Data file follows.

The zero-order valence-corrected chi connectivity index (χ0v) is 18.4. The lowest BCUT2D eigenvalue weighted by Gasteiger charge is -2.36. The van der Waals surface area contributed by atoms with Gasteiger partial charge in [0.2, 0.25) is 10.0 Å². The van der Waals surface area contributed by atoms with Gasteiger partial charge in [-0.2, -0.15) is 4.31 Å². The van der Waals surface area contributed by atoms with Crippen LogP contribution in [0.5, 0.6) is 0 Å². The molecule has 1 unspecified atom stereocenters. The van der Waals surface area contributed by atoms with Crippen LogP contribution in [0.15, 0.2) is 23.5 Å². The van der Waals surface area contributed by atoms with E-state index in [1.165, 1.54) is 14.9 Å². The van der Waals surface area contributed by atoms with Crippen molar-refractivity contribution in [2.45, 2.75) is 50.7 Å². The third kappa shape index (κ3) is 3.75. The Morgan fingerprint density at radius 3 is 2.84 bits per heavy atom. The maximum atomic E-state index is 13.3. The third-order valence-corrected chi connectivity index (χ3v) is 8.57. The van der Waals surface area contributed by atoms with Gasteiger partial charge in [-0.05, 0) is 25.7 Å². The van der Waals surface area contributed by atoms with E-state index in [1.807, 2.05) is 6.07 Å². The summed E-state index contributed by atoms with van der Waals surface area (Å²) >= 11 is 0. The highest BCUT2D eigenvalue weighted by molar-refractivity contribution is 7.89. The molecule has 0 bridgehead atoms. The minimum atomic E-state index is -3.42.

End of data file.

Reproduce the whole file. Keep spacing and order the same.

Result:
The zero-order valence-corrected chi connectivity index (χ0v) is 18.4. The lowest BCUT2D eigenvalue weighted by Gasteiger charge is -2.36. The van der Waals surface area contributed by atoms with Gasteiger partial charge in [0.2, 0.25) is 10.0 Å². The van der Waals surface area contributed by atoms with Gasteiger partial charge in [-0.2, -0.15) is 4.31 Å². The van der Waals surface area contributed by atoms with Crippen LogP contribution in [0.5, 0.6) is 0 Å². The molecule has 1 unspecified atom stereocenters. The van der Waals surface area contributed by atoms with Crippen LogP contribution in [0.15, 0.2) is 23.5 Å². The van der Waals surface area contributed by atoms with E-state index in [1.165, 1.54) is 14.9 Å². The van der Waals surface area contributed by atoms with Crippen molar-refractivity contribution in [2.45, 2.75) is 50.7 Å². The third kappa shape index (κ3) is 3.75. The Morgan fingerprint density at radius 3 is 2.84 bits per heavy atom. The maximum atomic E-state index is 13.3. The third-order valence-corrected chi connectivity index (χ3v) is 8.57. The van der Waals surface area contributed by atoms with Gasteiger partial charge in [-0.05, 0) is 25.7 Å². The van der Waals surface area contributed by atoms with E-state index in [1.807, 2.05) is 6.07 Å². The summed E-state index contributed by atoms with van der Waals surface area (Å²) >= 11 is 0. The highest BCUT2D eigenvalue weighted by molar-refractivity contribution is 7.89. The molecule has 0 bridgehead atoms. The minimum atomic E-state index is -3.42.